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Seeking federal grant, city drafts EA for Camp Creek upgrades; public can comment

Near the height of the flooding in May 2015, Camp Creek was nearly cresting the deck of the pedestrian bridge over Gateway Road. The bridge would be replaced in the planned city project.
Westside Pioneer file photo
The City of Colorado Springs has completed a draft environmental assessment on how it plans to mitigate flooding along Camp Creek where it flows through the city-owned Garden of the Gods and Rock Ledge Ranch.
       The 54-page document was released for public review Feb. 11, and comments are being taken through Feb. 26.
       An EA is a formal step in qualifying for a Federal Emergency Management Agency (FEMA) grant, which would help cover the estimated $12 million cost of the envisioned improvements, a city press release states.
       The draft EA notes that the Camp Creek flooding issues were greatly worsened by the Waldo Canyon Fire of 2012, which wiped out most of the vegetation in the creek's upstream watershed.
       If the grant is awarded, the first element of the work - a stormwater detention/sediment retention pond on the creek at the north end of the Garden of the Gods - is expected to start “late this fall and be completed in 2017,” the press release states.
       The draft EA's proposed actions are in keeping with a plan worked out by city engineers and its consultant, Wilson & Company, after a study and public meetings in 2013 and 2014.
       As stated in the draft EA, the three main elements of the “Proposed Action” are construction of the detention pond, replacement of the Gateway Road bridge over
A graphic from the draft Environmental Assessment shows the Camp Creek watershed and the proposed city/FEMA flood-mitigation project location.
Courtesy of Wilson & Company
Camp Creek and improvements to the creek channel through the Garden and Rock Ledge.
       Mike Chaves of City Engineering elaborated that the FEMA grant would pay 75 percent ($5.9 million) of the estimated $7.8 million cost for the first element, the pond. The balance would be covered by the state and the city, each accounting for 12.5 percent ($984,000). He added that monetary sources for the other two elements are being sought, but with nothing currently certain.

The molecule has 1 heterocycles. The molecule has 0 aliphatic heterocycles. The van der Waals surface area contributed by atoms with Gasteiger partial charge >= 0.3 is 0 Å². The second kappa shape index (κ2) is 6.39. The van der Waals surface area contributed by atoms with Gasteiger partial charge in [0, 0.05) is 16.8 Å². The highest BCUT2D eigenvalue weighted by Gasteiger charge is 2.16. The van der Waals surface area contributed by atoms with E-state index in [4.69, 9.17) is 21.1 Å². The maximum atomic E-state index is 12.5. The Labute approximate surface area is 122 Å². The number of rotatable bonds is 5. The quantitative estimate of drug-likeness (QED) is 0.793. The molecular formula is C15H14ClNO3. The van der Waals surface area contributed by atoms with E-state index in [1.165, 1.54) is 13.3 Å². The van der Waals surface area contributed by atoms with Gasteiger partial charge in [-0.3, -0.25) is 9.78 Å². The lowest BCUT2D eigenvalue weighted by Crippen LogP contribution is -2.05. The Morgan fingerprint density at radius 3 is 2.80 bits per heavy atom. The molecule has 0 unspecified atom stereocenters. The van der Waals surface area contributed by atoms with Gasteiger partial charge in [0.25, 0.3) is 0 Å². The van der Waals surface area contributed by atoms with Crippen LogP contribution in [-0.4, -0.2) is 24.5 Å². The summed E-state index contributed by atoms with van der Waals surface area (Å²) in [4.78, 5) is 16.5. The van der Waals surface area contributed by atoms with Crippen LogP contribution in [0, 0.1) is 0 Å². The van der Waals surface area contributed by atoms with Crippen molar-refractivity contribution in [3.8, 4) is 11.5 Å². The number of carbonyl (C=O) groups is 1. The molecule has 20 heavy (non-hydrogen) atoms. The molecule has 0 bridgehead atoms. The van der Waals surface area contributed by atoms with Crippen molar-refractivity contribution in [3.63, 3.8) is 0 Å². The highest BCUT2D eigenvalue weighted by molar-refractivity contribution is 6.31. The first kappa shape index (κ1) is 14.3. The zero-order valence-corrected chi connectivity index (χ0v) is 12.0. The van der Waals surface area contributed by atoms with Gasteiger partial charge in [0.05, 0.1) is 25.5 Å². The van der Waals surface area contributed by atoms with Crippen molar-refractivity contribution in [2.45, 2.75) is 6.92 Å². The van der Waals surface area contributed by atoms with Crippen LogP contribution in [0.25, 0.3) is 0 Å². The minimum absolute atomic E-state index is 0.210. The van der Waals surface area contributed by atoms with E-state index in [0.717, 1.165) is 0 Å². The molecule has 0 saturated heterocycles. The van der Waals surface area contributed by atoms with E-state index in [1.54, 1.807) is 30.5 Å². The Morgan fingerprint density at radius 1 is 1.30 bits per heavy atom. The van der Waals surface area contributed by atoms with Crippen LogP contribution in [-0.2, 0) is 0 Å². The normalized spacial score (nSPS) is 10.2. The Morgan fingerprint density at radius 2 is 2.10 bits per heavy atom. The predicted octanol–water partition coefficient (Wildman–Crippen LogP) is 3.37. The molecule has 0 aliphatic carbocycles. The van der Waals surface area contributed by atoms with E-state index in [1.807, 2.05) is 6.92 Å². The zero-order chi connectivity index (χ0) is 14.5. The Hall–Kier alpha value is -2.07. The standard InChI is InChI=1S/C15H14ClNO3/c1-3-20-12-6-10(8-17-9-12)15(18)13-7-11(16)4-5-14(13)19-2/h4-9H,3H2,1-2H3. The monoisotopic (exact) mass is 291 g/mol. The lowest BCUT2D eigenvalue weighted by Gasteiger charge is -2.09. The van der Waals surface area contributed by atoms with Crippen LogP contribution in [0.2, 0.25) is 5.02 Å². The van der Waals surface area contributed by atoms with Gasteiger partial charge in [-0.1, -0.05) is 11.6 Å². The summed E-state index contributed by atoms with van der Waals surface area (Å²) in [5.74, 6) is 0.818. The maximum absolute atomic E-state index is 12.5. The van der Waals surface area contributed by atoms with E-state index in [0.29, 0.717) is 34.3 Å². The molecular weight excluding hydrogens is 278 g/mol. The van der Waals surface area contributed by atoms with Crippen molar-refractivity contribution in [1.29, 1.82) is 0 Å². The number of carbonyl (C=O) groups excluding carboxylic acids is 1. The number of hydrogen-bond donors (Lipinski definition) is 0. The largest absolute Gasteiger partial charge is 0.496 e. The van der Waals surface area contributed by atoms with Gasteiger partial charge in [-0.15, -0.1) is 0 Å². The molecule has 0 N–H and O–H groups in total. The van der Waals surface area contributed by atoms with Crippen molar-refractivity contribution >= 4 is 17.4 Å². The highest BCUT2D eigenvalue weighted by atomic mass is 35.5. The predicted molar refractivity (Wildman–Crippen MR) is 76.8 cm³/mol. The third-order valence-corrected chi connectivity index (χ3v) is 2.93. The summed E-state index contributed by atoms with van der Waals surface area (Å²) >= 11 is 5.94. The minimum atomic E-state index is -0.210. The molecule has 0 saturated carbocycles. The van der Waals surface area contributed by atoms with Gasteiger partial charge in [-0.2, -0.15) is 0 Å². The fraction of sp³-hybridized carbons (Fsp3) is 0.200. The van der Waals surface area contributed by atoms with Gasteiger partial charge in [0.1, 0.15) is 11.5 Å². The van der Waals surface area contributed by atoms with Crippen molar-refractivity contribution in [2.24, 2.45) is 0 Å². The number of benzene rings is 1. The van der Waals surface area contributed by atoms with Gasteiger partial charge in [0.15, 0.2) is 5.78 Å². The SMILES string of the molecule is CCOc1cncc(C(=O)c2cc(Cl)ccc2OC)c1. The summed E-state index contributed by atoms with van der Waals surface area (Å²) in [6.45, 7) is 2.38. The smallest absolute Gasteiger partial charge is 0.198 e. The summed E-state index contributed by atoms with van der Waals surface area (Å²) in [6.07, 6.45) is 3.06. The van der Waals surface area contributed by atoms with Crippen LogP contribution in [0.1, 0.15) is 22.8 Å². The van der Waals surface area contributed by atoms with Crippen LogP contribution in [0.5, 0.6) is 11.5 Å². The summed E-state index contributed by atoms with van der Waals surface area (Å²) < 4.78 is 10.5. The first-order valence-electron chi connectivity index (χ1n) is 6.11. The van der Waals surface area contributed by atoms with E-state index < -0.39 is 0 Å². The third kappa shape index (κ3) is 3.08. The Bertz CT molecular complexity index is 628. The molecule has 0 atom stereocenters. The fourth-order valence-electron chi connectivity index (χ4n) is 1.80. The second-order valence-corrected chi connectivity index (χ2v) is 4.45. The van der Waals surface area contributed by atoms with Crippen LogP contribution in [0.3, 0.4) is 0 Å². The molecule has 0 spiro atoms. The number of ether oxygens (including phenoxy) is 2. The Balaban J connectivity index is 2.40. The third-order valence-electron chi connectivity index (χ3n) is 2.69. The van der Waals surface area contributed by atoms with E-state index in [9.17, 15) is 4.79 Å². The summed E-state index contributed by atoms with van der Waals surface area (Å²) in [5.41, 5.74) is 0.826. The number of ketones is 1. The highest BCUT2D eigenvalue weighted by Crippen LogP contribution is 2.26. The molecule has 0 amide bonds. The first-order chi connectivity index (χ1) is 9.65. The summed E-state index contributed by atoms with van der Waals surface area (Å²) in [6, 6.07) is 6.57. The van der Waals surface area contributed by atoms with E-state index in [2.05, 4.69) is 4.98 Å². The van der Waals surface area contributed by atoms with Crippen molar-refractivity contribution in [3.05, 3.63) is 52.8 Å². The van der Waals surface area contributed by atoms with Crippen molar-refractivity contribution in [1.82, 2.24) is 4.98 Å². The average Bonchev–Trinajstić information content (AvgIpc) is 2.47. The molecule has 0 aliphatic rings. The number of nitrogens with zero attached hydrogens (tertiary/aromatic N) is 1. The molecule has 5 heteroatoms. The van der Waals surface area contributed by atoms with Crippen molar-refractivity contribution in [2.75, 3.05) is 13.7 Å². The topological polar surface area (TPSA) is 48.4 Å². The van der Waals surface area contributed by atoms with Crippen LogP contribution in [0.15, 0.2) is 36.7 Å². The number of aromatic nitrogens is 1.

The draft EA provides some details about each of the three elements.
       - The pond's “footprint” would take up about 17 acres and have a temporary storage capacity of 175 acre feet, which would be enough to handle the water from a 100-year flood as well as sediment from the Waldo Canyon burn scar. Revegetation of the area dug out for the pond would be part of the work.
       The city built a smaller, temporary sediment-collection pond two years ago, but the flooding last spring overwhelmed it, according to city information at that time.
       - The new Gateway Road bridge would still have one lane each way, but would be longer and wider, leaving space for bicycles; also, to avert flooding, the bridge would be about three feet higher than it is today.
       - The channel stabilization would involve giving the creek a more “natural” look and feel and replacing the current pedestrian bridges (one by Gateway Road and the other two in Rock Ledge Ranch).
       Also necessary as part of the project would be relocations of parts of the Foothills and Dakota trails, the draft EA shows.
       Because of limited funding, the city/FEMA project would not include any of the plan-recommended work at this time in the Pleasant Valley neighborhood (south of Rock Ledge). However, the draft EA states that the new detention pond “would reduce the peak outflow rate in the 100-year event to less than half of the inflow rate, thus greatly reducing the size of the floodplain though the Pleasant Valley neighborhood.”
       The draft EA is posted at this site.
       Comments and requests for technical information can be submitted to Vancel Fossinger, project manager with Wilson & Company, at 302-6742 or by e-mail at vance.fossinger@wilsonco.com.

Westside Pioneer/press release
(Posted 2/11/16, updated 2/12/16; Projects: (Flood Control)

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